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Unread November 19th, 2004, 04:04 PM
Henry Stein Henry Stein is offline
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Default Re: Discussion of CCWAA, Vol.2, Pt. II (A Study of Organ Inferiority)-Artists

I find two of Adler's comments about genius, especially interesting: "Genius is to be defined as no more than supreme usefulness;" and "the highest talent is conditioned by the greatest defect of which it gains is particular mode of concentration" (The Individual Psychology of Alfred Adler, edited by Heinz and Rowena Ansbacher, page 153). Manu, since I am not familiar with the work of Wilhelm Lange-Eichbaum, I did an Internet search, but found only documents in German. Does he link genius and pathology?

Below, are a few more excerpts about organ inferiority. However, the comment about Gustav Mahler is a fascinating "simulation of an inferiority."

Inferiorities of Size and Shape

Cradles of Eminence," by Victor and Mildred Goertzel, offers abundant examples of positive and negative compensations for physical inferiorities and disabilities.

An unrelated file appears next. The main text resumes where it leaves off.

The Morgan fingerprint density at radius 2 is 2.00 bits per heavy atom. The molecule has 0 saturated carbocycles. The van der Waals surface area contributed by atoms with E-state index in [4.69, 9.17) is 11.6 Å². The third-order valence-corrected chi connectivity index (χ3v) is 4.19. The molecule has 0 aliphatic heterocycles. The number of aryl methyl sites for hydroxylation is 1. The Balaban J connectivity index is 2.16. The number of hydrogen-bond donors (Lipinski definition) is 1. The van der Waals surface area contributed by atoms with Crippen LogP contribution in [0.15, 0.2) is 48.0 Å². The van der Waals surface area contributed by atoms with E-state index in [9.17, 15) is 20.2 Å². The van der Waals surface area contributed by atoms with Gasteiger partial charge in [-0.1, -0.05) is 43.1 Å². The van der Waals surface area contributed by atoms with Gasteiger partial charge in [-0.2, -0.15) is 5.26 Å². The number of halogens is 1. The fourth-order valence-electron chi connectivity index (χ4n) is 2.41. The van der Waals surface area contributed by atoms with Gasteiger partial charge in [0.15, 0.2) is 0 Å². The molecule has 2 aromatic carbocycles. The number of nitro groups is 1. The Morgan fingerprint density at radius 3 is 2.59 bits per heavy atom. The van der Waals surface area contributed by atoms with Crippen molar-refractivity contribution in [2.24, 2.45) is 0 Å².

Being smaller than other children, particularly if one is a boy can often make adjustment difficult. Some slight youths become belligerent; others withdraw. Fiorello LaGuadia, the dynamic and controversial mayor of New York was barely five feet tall. Arthur Koestler, the Hungarian born novelist and journalist, feeling inferior because of his shortness, turned to learning and away from social contact. T.E. Lawrence cursed his "littleness." Thomas Hardy, J.M. Barrie, Henry Ford, Hamlin Garland, Joseph Goebbles, Maurice Ravel, Adolf Hitler, and Mohandas Gandhi were small boys.

Charles Proteus Steinmetz suffered from a spinal deformity. Not only a great electrical engineer, he set up special programs for retarded children. William O. Douglas, justice of the Supreme Court, suffered from infantile paralysis. He eventually strengthened his thin legs by becoming an avid mountaineer. In addition to being small, Joseph Goebbles, limped all his life from a foreshortened leg. Although he idolized his devoted mother, he had bitter contempt for the rest of humanity. By contrast, Gustav Mahler did not limp because he was physically malformed; he reportedly limped because his mother was crippled and he wanted to share her pain with her. Ring Lardner wore braces on a misshapen foot. Eleanor Roosevelt, Bella Bartok, and Jane Adams had spinal problems. Joseph Stalin had a withered arm and webbed toes. Orozco, after he lost his left hand, resigned himself to becoming an artist. Constantin Stanislavksi became an actor to overcome clumsiness.
Henry T. Stein, Ph.D,

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Last edited by Henry Stein; November 19th, 2004 at 08:20 PM. Reason: Corrected spelling.
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